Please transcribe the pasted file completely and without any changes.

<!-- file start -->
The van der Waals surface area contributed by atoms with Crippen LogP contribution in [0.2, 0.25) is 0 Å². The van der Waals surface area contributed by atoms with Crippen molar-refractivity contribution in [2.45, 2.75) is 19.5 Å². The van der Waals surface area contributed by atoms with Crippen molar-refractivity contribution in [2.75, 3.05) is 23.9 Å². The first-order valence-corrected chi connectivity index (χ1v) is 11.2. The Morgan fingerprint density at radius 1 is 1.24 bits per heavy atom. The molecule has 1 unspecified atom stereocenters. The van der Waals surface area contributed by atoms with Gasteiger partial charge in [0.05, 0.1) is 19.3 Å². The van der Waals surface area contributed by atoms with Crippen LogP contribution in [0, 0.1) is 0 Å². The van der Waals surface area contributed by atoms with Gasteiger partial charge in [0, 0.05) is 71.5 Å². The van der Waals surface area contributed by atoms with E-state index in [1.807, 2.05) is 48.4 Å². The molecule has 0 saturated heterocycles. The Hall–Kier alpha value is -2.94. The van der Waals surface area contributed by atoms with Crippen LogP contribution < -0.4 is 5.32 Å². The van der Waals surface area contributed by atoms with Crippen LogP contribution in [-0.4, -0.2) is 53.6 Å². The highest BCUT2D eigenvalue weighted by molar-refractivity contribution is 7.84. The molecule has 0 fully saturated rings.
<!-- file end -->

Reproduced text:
The van der Waals surface area contributed by atoms with Crippen LogP contribution in [0.2, 0.25) is 0 Å². The van der Waals surface area contributed by atoms with Crippen molar-refractivity contribution in [2.45, 2.75) is 19.5 Å². The van der Waals surface area contributed by atoms with Crippen molar-refractivity contribution in [2.75, 3.05) is 23.9 Å². The first-order valence-corrected chi connectivity index (χ1v) is 11.2. The Morgan fingerprint density at radius 1 is 1.24 bits per heavy atom. The molecule has 1 unspecified atom stereocenters. The van der Waals surface area contributed by atoms with Gasteiger partial charge in [0.05, 0.1) is 19.3 Å². The van der Waals surface area contributed by atoms with Crippen LogP contribution in [0, 0.1) is 0 Å². The van der Waals surface area contributed by atoms with Gasteiger partial charge in [0, 0.05) is 71.5 Å². The van der Waals surface area contributed by atoms with E-state index in [1.807, 2.05) is 48.4 Å². The molecule has 0 saturated heterocycles. The Hall–Kier alpha value is -2.94. The van der Waals surface area contributed by atoms with Crippen LogP contribution < -0.4 is 5.32 Å². The van der Waals surface area contributed by atoms with Crippen LogP contribution in [-0.4, -0.2) is 53.6 Å². The highest BCUT2D eigenvalue weighted by molar-refractivity contribution is 7.84. The molecule has 0 fully saturated rings.